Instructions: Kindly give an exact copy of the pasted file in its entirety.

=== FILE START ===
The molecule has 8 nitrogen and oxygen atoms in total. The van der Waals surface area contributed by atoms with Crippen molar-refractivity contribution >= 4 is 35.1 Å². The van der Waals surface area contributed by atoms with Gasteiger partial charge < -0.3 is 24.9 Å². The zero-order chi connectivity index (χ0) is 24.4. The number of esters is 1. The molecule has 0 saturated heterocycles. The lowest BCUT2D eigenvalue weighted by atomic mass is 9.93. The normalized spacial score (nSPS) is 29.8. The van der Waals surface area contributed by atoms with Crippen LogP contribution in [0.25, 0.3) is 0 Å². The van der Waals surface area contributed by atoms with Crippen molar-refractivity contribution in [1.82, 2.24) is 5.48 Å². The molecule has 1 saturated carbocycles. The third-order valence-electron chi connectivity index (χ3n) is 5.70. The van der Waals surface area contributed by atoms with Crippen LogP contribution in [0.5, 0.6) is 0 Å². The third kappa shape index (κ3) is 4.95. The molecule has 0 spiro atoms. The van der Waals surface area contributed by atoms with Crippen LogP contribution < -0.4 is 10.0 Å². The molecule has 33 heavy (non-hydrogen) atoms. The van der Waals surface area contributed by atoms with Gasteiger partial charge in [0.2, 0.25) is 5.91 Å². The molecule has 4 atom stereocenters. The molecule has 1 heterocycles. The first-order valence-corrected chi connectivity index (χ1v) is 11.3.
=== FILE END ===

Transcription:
The molecule has 8 nitrogen and oxygen atoms in total. The van der Waals surface area contributed by atoms with Crippen molar-refractivity contribution >= 4 is 35.1 Å². The van der Waals surface area contributed by atoms with Gasteiger partial charge < -0.3 is 24.9 Å². The zero-order chi connectivity index (χ0) is 24.4. The number of esters is 1. The molecule has 0 saturated heterocycles. The lowest BCUT2D eigenvalue weighted by atomic mass is 9.93. The normalized spacial score (nSPS) is 29.8. The van der Waals surface area contributed by atoms with Crippen LogP contribution in [0.25, 0.3) is 0 Å². The van der Waals surface area contributed by atoms with Crippen molar-refractivity contribution in [1.82, 2.24) is 5.48 Å². The molecule has 1 saturated carbocycles. The third-order valence-electron chi connectivity index (χ3n) is 5.70. The van der Waals surface area contributed by atoms with Crippen LogP contribution in [0.5, 0.6) is 0 Å². The third kappa shape index (κ3) is 4.95. The molecule has 0 spiro atoms. The van der Waals surface area contributed by atoms with Crippen LogP contribution < -0.4 is 10.0 Å². The molecule has 33 heavy (non-hydrogen) atoms. The van der Waals surface area contributed by atoms with Gasteiger partial charge in [0.2, 0.25) is 5.91 Å². The molecule has 4 atom stereocenters. The molecule has 1 heterocycles. The first-order valence-corrected chi connectivity index (χ1v) is 11.3.